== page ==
10 Songs, 33 Minutes

EDITORS’ NOTES

A compact 33-minute collection from Beck and producer Brian “Danger Mouse” Burton (Gnarls Barkley) that combines Beck’s shyest shoegazer tendencies with his interest in sonic manipulations, Modern Guilt manages to come across both modest and expansive. Its simple melodies immediately grip, while the production often drifts into dreamlike textures where haunting backing vocals (supplied in part by Chan Marshall, aka Cat Power) add to the supernatural glaze. Strip these songs of their eloquent beats and playful keyboards and catchy, clever folk tunes would emerge. Though he has played himself off over the years as a slacker prince / stoner with a strong stream-of-consciousness streak, Beck supplies his songs with plenty of quick wit and wisdom. But in the end, it’s the sound that counts. “Orphans” evokes the sweetness of the Beach Boys. The title track dips into a psychedelic waltz. “Soul of a Man” includes dive-bomb guitars and flirts with hard rock. “Profanity Prayers” attacks the dancefloor with a manic, rushed, overpacked subway car rhythm. “Volcano” ends things on a suitably restrained, downcast note. Beck expresses himself while hiding in plain view.

EDITORS’ NOTES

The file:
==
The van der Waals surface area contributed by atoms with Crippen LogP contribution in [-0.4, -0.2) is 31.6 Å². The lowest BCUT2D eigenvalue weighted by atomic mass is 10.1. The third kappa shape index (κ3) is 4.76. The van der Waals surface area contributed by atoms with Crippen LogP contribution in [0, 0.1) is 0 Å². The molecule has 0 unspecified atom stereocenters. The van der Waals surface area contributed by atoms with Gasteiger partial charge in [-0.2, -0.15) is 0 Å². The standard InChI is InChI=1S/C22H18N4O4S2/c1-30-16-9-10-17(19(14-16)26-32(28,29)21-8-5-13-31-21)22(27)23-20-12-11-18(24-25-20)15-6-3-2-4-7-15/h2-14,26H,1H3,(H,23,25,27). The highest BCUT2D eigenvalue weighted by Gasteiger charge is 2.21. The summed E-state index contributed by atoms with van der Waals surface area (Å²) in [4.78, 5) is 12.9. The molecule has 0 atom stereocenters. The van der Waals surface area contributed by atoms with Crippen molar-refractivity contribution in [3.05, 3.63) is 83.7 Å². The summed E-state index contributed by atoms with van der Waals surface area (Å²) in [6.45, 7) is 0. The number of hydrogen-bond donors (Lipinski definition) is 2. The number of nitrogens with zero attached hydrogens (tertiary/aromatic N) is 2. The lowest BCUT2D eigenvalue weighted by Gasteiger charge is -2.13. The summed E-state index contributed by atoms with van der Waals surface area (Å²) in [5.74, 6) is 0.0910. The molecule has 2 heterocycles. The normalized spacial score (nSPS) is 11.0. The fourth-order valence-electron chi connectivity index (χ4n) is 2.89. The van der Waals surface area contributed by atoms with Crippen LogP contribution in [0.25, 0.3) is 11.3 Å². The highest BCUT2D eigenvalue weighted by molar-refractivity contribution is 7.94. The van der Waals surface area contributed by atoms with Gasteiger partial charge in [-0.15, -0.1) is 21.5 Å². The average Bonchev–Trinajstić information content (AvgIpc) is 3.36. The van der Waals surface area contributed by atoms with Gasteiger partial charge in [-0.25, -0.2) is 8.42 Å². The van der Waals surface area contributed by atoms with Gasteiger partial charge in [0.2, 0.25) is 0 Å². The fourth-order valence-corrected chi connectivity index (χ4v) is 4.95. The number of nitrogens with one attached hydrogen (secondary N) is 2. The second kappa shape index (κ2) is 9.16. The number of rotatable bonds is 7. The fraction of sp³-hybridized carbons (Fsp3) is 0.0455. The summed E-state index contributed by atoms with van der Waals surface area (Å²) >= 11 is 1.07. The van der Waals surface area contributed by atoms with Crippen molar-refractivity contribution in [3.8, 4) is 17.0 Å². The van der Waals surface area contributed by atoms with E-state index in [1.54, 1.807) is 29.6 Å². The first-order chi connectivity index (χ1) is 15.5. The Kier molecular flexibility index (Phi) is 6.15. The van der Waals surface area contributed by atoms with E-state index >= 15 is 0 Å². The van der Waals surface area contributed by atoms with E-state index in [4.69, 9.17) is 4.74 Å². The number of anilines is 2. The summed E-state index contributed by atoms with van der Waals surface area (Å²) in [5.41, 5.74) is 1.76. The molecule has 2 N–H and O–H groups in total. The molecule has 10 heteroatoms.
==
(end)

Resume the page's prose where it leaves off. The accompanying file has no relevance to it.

A compact 33-minute collection from Beck and producer Brian “Danger Mouse” Burton (Gnarls Barkley) that combines Beck’s shyest shoegazer tendencies with his interest in sonic manipulations, Modern Guilt manages to come across both modest and expansive. Its simple melodies immediately grip, while the production often drifts into dreamlike textures where haunting backing vocals (supplied in part by Chan Marshall, aka Cat Power) add to the supernatural glaze. Strip these songs of their eloquent beats and playful keyboards and catchy, clever folk tunes would emerge. Though he has played himself off over the years as a slacker prince / stoner with a strong stream-of-consciousness streak, Beck supplies his songs with plenty of quick wit and wisdom. But in the end, it’s the sound that counts. “Orphans” evokes the sweetness of the Beach Boys. The title track dips into a psychedelic waltz. “Soul of a Man” includes dive-bomb guitars and flirts with hard rock. “Profanity Prayers” attacks the dancefloor with a manic, rushed, overpacked subway car rhythm. “Volcano” ends things on a suitably restrained, downcast note. Beck expresses himself while hiding in plain view.

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